The stereo version of Blue Trane is—in the author's opinion— a very good Van Gelder stereo recording, suffering less from the unnatural sounding baffling effect than most titles. But the mono version for the new 33rpm, offers listeners the opportunity to hear a very famous recording from a different perspective. It's an open question whether the monaural recording yields an improvement over the imaging of the stereo version, and may just come down to a matter of personal taste.

What is not in question is the record's sonic qualities. Like all of the Music Matters titles this mono pressing has crisp clear sound that captures more detail than is usually heard from the date. Compared to another company's earlier 45rpm version (Blue Trane was not included in the original Music Matters series), the Music Matters mono 33 of Blue Trane does sound a little more vivid and immediate. The monaural presentation simply adds a worthwhile and infrequently heard juxtaposition to the more common stereo version.

The new 33rpm version of Sonny Clark's Cool Struttin' is an opportunity to make a direct comparison with the earlier Music Matters 45rpm issue. The sonic differences weren't especially noticeable, which isn't a bad thing considering that the 45rpm pressing was fantastic in the first place. Maybe a more sensitive turntable and hi-fi setup would have shown more dramatic difference between the two. Nevertheless, the 33rpm offers one big advantage over the 45rpm version. The longer per side play time means less jumping up and down to flip the record. It's really nice to listen to a whole side uninterrupted.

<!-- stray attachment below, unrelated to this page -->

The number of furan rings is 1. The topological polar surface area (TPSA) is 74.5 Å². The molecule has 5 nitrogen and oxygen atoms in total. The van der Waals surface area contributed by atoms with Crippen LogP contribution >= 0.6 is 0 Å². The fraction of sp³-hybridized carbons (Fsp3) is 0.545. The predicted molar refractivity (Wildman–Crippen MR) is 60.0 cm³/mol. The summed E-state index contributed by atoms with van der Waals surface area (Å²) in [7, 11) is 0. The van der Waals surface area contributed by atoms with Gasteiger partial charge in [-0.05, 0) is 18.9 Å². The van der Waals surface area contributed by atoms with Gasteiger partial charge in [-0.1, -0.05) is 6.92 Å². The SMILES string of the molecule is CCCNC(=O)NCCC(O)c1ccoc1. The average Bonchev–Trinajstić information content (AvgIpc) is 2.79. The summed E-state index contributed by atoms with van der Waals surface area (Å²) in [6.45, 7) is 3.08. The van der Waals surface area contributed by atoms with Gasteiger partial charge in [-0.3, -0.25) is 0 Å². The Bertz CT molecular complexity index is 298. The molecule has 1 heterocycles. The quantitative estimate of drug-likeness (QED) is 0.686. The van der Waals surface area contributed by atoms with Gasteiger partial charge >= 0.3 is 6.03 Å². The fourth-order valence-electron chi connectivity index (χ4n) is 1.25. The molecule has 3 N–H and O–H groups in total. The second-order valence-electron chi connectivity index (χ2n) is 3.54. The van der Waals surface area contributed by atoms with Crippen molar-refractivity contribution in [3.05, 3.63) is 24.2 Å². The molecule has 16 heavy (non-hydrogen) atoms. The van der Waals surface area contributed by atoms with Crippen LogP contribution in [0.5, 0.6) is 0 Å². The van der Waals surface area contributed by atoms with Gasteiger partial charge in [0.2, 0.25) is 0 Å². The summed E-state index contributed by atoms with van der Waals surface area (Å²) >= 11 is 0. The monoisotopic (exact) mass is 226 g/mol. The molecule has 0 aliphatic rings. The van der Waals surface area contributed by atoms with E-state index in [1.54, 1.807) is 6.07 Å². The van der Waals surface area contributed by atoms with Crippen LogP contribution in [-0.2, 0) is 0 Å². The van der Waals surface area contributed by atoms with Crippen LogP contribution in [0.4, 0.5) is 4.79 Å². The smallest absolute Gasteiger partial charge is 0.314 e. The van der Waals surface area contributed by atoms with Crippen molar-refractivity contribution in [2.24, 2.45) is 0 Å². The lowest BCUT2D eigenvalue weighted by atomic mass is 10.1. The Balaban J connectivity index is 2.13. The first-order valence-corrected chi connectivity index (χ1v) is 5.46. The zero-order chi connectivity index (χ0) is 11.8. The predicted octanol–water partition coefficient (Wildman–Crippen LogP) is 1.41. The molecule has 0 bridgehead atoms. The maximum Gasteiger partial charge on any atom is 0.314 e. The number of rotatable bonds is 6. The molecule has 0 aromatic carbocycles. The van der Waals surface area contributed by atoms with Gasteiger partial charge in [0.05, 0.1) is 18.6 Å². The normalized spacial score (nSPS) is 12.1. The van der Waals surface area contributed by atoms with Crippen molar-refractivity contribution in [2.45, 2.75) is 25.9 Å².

There's not much new to say about the music on Something Else and Midnight Blue except to note that they are such extraordinary albums that every jazz fan should be familiar with them. Like all of the Music Matters pressings, their treatment here is exemplary.

On Something Else, the sound of the horns is so clear: they simply cut through any electronic artifacts and burst out of the speakers. On the mid- tempo groove "One For Daddy-O" Davis wraps up by asking, "Is that what you wanted Alfred (lyons)?" Hell yes!!! Give us more, Miles!

Midnight Blue is the same story. Ray Barretto's palms on the congas sound like hands on leather; Stanley Turrentine, always dripping in blues, sounds like he's in the room; and Burrell's guitar tone has twangy detail that would be lost on a lessor pressing.

There is one other important and welcome development with this new series that's worth mentioning: The original 45rpm series were very expensive records. With only one platter per album these new 33rpm titles will be significantly less so. That's good news for folks trying to stretch their hard-earned music-buying dollar. Plus, although there is one less platter in the jacket, Music Matters has maintained the packaging of the old series. That is: very high quality printing on heavy gatefold covers with extra session photos included on the interior. Like the first series, the packaging is first class all the way.

Interviewed for a prior article on the series, Harley once stated that his favorite title was the one he just listened to. That continues to be one of the most amazing things about the Music Matters reissues: just when you think the last one was the best you'd ever heard, the next one comes out and challenges that conclusion. The 45rpm series was spectacular, receiving plenty of press as some of the best sounding Blue Note records ever pressed. The new series continues that sonic excellence in a more convenient format with the same outstanding packaging for less money. That sounds like a winner by any measure.